• Creation of hybrid modes with particular boundary conditions in dielectric resonator antennas. It allows choosing their resonance frequencies (for multiband or wide impedance bandwidth) [27].

We will start this chapter by detailing wire antennas. Indeed, after explaining the classical dipole antenna, we will show how to miniaturize this kind of antennas based on shape design such as bending, folding and meandering. The second part will detail planar antennas. We will see the impact of materials properties under the patch antenna hat, i.e. dielectric or magneto-dielectric materials. Then, planar miniature antennas will be shown, e.g. Planar Inverted F Antenna (PIFA) and monopolar wirepatch antenna. The third part will exhibit Dielectric Resonator Antennas and how to use this kind of antennas for low frequency band application while having compact sizes. Finally, the last part will summary all the antennas presented in this chapter, while showing their main settings.

2. Wire antennas — Miniaturization techniques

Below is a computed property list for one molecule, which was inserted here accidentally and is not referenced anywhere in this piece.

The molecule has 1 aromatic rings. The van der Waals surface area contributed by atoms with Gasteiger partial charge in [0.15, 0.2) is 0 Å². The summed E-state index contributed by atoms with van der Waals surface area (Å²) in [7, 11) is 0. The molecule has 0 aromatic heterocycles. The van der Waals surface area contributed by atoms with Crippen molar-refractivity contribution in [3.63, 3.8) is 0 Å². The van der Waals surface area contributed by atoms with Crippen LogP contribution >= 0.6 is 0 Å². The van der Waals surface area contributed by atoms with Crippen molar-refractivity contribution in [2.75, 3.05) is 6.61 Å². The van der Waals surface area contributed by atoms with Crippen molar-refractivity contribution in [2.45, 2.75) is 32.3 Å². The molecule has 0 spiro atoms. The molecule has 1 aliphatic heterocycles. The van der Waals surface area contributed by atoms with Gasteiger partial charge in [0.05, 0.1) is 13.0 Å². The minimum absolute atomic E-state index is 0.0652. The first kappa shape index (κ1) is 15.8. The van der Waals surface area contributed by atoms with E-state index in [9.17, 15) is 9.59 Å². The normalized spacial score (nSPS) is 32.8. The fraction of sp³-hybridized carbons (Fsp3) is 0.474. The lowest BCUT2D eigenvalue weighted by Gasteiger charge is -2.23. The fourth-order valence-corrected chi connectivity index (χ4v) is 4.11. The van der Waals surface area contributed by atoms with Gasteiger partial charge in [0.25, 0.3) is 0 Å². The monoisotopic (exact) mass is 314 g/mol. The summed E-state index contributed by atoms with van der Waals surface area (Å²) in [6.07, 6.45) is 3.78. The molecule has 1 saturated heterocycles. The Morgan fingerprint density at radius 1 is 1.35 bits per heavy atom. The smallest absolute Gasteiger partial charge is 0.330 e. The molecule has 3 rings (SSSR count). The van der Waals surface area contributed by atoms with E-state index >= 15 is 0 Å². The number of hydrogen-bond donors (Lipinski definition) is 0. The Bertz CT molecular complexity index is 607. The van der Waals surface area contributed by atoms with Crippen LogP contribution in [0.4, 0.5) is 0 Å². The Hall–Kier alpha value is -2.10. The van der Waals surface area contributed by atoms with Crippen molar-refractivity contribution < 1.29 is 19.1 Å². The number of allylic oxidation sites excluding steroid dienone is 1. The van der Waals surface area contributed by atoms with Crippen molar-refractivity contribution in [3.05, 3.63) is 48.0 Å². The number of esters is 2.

2.1. Classical wire antenna: The dipole antenna

The dipole antenna has been developed by Heinrich Rudolph Hertz around 1886 and still remains the most widely used antenna (Figure 2). It owns two identical (same length) and symmetrical metal wires, and its feeding device is connected at the center of the dipole, i.e. connected to the two adjacent wires ends. The dipole working results of a standing wave phenomenon depending on its length. The antenna fundamental mode occurs when the whole antenna is a half-wavelength long.

Figure 2.

Dipole antenna shape (a) and its 3D radiation shape (b)

The radiated field of the dipole antenna working on its fundamental mode has a linear polarization. As shown in Figure 2, its radiation pattern is maximum at right angles to the dipole and drops off to zero on the dipole's axis. Its maximum directivity equals 2.15dBi. The impedance bandwidth of this kind of antenna is quite wide since it is between 10% and 20% (it depends on the wire’s radius) [28].

2.2. The monopole antenna